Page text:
You are currently viewing The Humanity of Identity and Access Management (IAM)

The Humanity of Identity and Access Management (IAM)

Identity and access management (IAM) is often discussed in terms of security, role-based access, zero trust, compliance, and automated provisioning and deprovisioning of accounts. IAM solutions are promoted as solutions that lower risk, create efficiencies, and save money, but usability and organizational culture are sometimes not considered as key necessities. Some societies that can access technology take it for granted as it increasingly integrates into our lives. With the advancement of artificial intelligence, machine learning, and virtual reality, the state of technology becomes more “human” and familiar. It moves technology away from “technical,”  “frustrating,” and “threatening” and allows us to relate to and adapt to technology in a way that better suits our “old brains,” or the underlying responses in modern humans, which are thought to have been unchanged in the last 200,000 years.

What is the value of IAM?

The user experience is affected by IAM because it is the gateway to our utilization, empowerment, and optimization of technology. IAM human factor design is important because it impacts everyone in the organization. Even basic IAM design decisions can enrich and improve the experience. For example, asking questions like, What is the value of content and functionality to the user and to the organization? The first rule of IAM is to validate and authorize users who want access to systems and information. IAM solutions should be designed to consider the end user’s perceived disruption caused by validation. Does the level of IAM protection provide value or promote a negative impact on business processes based on the value of the information users are trying to access? As the value of information increases, so does security, and users typically understand the need to protect high-value data like personally identifiable information (PII), proprietary information, or compliance requirements. This idea is just one consideration to encourage increased attention to humanizing IAM. Human factor design is essential to how users perceive an IAM as an enabler or an obstacle.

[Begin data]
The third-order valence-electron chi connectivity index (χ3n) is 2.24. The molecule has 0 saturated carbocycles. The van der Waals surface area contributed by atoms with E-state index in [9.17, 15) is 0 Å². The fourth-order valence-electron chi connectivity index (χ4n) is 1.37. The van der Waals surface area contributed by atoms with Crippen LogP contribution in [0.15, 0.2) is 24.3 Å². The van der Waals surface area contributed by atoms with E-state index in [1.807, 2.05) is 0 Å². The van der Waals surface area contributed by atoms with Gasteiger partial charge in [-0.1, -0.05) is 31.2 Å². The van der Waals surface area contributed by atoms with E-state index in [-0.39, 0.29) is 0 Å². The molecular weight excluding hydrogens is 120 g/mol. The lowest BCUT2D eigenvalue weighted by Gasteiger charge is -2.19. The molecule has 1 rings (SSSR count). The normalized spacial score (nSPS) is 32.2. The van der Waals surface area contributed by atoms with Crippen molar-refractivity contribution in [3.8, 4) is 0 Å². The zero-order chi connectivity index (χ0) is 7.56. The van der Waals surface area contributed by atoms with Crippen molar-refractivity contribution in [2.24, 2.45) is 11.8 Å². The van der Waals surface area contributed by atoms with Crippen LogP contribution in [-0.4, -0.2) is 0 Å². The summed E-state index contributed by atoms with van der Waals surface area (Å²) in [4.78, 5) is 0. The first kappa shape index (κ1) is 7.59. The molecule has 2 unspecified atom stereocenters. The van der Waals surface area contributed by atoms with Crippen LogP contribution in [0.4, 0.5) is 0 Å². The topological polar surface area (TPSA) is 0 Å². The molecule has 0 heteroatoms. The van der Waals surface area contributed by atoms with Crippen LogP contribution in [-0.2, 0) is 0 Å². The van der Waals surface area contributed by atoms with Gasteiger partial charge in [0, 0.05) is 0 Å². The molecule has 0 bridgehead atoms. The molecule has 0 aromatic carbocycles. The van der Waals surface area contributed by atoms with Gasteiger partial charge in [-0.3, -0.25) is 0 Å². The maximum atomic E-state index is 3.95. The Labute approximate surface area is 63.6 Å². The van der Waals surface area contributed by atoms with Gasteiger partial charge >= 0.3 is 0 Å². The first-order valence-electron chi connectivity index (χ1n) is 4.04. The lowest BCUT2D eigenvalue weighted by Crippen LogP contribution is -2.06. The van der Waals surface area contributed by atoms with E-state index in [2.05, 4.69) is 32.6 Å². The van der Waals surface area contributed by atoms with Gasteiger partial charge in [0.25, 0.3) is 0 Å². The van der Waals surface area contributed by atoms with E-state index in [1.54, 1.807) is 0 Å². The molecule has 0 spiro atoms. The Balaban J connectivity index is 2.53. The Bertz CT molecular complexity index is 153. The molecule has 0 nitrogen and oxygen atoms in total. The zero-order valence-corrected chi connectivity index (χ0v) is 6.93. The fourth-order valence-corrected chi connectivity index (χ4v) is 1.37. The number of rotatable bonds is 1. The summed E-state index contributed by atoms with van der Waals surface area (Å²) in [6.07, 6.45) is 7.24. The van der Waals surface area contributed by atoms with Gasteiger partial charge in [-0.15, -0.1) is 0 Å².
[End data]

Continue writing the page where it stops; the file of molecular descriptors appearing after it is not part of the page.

Want to learn more about how IAM solutions can positively impact your institution? Contact the Campus Consortium Foundation for a free assessment.